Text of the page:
Australian cancer drug secures FDA approval


A groundbreaking cancer drug, originating from Australian research, has received coveted approval from the US Food and Drug Administration (FDA), marking a significant milestone in the field of oncology.

Momelotinib, a pioneering treatment for bone marrow cancer, was originally invented at Cytopia, an Australian biotech founded in 1999 by Professor Andrew Wilks. This remarkable achievement comes after Cytopia was listed on the ASX in 2004 (ASX: CYT) under the leadership of Professor Wilks and Dr. Christopher Burns. Presently, Professor Wilks serves as the Managing Director at SYNthesis BioVentures, a cutting-edge life science venture fund, while Dr. Burns holds the position of CEO at Amplia (ASX: ATX).

Before establishing Cytopia, Professor Wilks, along with his team at the Ludwig Institute for Cancer Research, discovered and developed a suite of patents around JAK1 and JAK2 which were licensed by Cytopia. These JAK enzymes are the protein targets for Momelotinib.

In an extraordinary turn of events, Sierra Oncology, the company holding the sole right to Momelotinib, was acquired by GSK in 2022 for a staggering sum of $1.9 billion in an all-cash deal, setting a record as the highest acquisition amount ever paid for a drug developed in Australia. While initially sanctioned as a treatment for myelofibrosis, a type of bone cancer, Momelotinib exhibits remarkable potential for obtaining additional approvals for addressing various inflammatory diseases.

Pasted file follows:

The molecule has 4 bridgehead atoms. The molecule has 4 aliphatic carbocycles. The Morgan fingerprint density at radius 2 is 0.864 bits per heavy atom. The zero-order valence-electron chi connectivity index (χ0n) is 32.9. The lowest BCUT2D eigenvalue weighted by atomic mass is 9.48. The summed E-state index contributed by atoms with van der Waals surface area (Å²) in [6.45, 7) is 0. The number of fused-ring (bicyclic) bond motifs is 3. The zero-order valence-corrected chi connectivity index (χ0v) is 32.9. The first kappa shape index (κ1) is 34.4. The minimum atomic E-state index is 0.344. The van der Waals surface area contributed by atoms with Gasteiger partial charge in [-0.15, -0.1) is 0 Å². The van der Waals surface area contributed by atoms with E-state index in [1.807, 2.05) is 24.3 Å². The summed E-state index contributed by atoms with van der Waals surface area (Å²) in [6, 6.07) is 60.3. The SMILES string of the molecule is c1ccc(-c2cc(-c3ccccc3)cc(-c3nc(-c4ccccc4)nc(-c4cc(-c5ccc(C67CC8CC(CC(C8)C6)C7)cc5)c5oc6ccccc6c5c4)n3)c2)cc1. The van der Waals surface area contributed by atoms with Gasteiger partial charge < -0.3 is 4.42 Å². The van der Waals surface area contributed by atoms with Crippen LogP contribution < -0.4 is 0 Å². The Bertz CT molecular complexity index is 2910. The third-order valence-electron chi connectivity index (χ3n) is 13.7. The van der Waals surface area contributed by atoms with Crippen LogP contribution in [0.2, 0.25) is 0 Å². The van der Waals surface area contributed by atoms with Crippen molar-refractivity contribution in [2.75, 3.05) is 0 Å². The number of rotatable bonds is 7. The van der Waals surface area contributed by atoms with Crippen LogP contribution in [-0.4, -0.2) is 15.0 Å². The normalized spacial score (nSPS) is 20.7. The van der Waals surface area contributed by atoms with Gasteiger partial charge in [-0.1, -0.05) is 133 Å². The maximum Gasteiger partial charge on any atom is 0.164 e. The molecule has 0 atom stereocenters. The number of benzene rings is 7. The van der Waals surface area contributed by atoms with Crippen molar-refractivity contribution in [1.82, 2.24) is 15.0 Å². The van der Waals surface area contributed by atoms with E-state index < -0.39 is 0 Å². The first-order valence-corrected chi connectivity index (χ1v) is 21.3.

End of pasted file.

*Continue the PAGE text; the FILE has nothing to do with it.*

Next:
Professor Wilks, reflecting on the FDA’s approval of Momelotinib, expressed not only his personal gratification but also underscored the collective accomplishment of numerous scientists and clinicians who collaborated tirelessly across Australia. “Australia punches above its weight in terms of life science discoveries. And whilst government support drives the scientific sector, there needs to be a culture change for scientists to understand the commercial opportunities.

Following the sale of Cytopia in 2009, Professor Wilks established the SYNthesis Group, which later sold assets to pharmaceutical giants such as Pfizer and Merck, amassing total deal values exceeding $2 billion, including upfront fees totalling over $180 million.

SYNthesis BioVentures emerges as the latest addition to the SYNthesis Group, a life-science venture fund that has successfully raised $75 million dedicated to early-stage medical research. The fund draws upon Professor Wilks’ profound insights and extensive experience in identifying promising ventures. Professor Wilks highlighted the fund’s initial successes, particularly investments in Anaxis Pharmaceuticals and Aculeus Therapeutics, as significant milestones.

In addressing the challenges faced by Australian scientists in translating and commercialising their discoveries, Professor Wilks emphasised the need for local investors to recognise the immense potential within Australia’s biotechnology sector.

“We hope that recent success stories coming out of Australia’s biotech sector, including Momelotinib’s approval and the success of Neuren’s recently approved drug, DayBue, will provide the impetus to continue supporting our industry.”

Professor Wilks emphasised that SYNthesis BioVentures possesses the requisite expertise and commitment to serve as a trusted partner for scientists, bridging the gap between research and commercialisation.

He concluded by saying, “Despite Melbourne boasting one of the world’s leading biomedical precincts in Parkville, Australian scientists often face a shortage of experience and capital required to maximise the value of their inventionsWe hope that by partnering with SYNthesis BioVentures, we will be able to provide solutions for both issues.”

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Ritchelle is a Content Producer for Healthcare Channel, Australia’s premier resource of information for healthcare.


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